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News & Releases
Mountain-Prairie Region

News Release

Service Proposes Endangered Species Act Protection with Critical Habitat for the New Mexico Meadow Jumping Mouse

For Immediate Release

June 19, 2013

New Mexico jumping mouse. Photo credit: © Jennifer Frey.

(Public Comment Sought)

In order to conserve the New Mexico meadow jumping mouse (Zapus hudsonius luteus) and protect its habitat the U.S. Fish and Wildlife Service (Service) is proposing to list the jumping mouse as an endangered species under the Endangered Species Act and proposing to designate critical habitat. A 60-day public comment period will begin on each of these two proposals when they are published in the Federal register. Comments should be received by COB August 19, 2013.

The threats to the jumping mouse are primarily the cumulative habitat loss and fragmentation across its range, compounded by their short lifespan and low birth rate.

The Service is proposing to designate approximately 14,561 acres of critical habitat along streams within Bernalillo, Colfax, Mora, Otero, Rio Arriba, Sandoval, and Socorro Counties, in New Mexico; Las Animas, Archuleta, and La Plata Counties in Colorado; and Greenlee and Apache Counties in Arizona.

The New Mexico meadow jumping mouse is a species that hibernates about 8 or 9 months out of the year, longer than most mammals. Conversely, it is only active 3 or 4 months during the summer. Within this short time frame, it must breed, birth and raise young, and store up sufficient fat reserves to survive the next year’s hibernation period. In addition, jumping mice only live 3 years or less and have one small litter annually with 7 or less young, so the species has limited capacity for high population growth rates due to this low fecundity. As a result, if resources are not available in a single season, jumping mice populations would be greatly stressed.

The jumping mouse has exceptionally specialized habitat requirements such as tall (averaging at least 24 inches) dense riparian vegetation, only found when wetland vegetation achieves full growth potential associated with perennial flowing water. This vegetation is an important resource need for the jumping mouse because it provides vital food sources (insects and seeds), as well as the structural material for building day nests that are used for shelter from predators.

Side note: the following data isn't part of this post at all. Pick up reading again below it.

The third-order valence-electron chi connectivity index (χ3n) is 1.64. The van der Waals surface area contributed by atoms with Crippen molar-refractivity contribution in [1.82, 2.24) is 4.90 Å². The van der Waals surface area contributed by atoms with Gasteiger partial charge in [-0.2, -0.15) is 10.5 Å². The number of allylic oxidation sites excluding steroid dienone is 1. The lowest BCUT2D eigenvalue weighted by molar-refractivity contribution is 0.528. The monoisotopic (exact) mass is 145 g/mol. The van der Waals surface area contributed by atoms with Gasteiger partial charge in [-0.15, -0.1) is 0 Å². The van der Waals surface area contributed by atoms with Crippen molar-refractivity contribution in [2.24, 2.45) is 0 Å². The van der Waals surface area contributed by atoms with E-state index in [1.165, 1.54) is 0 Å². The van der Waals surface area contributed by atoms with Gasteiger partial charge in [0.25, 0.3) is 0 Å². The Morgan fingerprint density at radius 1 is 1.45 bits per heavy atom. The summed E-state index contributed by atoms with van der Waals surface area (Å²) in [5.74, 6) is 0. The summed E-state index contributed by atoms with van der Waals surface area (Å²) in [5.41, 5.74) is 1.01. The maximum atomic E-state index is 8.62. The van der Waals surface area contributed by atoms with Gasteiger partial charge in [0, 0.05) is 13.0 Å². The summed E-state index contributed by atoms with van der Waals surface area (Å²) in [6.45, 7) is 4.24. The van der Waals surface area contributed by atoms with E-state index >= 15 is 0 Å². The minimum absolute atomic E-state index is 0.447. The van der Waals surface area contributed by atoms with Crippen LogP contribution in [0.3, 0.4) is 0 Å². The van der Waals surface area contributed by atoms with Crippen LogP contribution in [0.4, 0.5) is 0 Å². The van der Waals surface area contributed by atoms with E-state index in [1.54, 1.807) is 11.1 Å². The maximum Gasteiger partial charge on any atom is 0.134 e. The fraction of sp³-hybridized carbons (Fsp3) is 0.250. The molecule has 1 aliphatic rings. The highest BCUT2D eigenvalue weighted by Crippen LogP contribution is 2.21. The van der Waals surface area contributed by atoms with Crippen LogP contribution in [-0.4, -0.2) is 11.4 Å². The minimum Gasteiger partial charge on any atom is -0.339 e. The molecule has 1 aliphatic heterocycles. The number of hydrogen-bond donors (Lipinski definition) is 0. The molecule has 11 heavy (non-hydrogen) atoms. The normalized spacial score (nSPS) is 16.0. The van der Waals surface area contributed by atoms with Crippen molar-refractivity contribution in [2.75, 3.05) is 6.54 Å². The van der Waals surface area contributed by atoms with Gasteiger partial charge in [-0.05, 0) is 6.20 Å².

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New Mexico jumping mouse. Photo credit: © Jennifer Frey.

Since 2005, there have been 29 documented remaining populations spread across the 8 conservation areas (2 in Colorado, 15 in New Mexico, and 12 in Arizona). Nearly all of the current populations are isolated and widely separated, and all of the 29 populations located since 2005 have patches of suitable habitat that are too small to support resilient populations of the jumping mouse. Because of the current conditions of isolated populations, when localities are extirpated there is little or no opportunity for natural recolonization of the area due to the species’ limited dispersal capacity.

To find out what the Service is seeking information and comments on, how and where to commenton one or both of these proposals, see the Federal Register notice for each or visit our web site at http://www.fws.gov/southwest/.

The mission of the U.S. Fish and Wildlife Service is working with others to conserve, protect, and enhance fish, wildlife, plants, and their habitats for the continuing benefit of the American people. We are both a leader and trusted partner in fish and wildlife conservation, known for our scientific excellence, stewardship of lands and natural resources, dedicated professionals, and commitment to public service. For more information on our work and the people who make it happen, visit www.fws.gov. Connect with our Facebook page, follow our tweets, watch our YouTube Channel, and download photos from our Flickr page.

U.S. Fish and Wildlife Service

Public Affairs Office

PO Box 1306

Albuquerque, NM 87103


505/248-6915 FAX



Tom Buckley
(505) 248-6455

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The mission of the U.S. Fish and Wildlife Service is working with
Others to conserve, protect, and enhance fish, wildlife, plants and
their habitats for the continuing benefit of the American People.
May 24, 2013
All Images Credit to and Courtesy of the U.S. Fish and Wildlife Service Unless Specified Otherwise.
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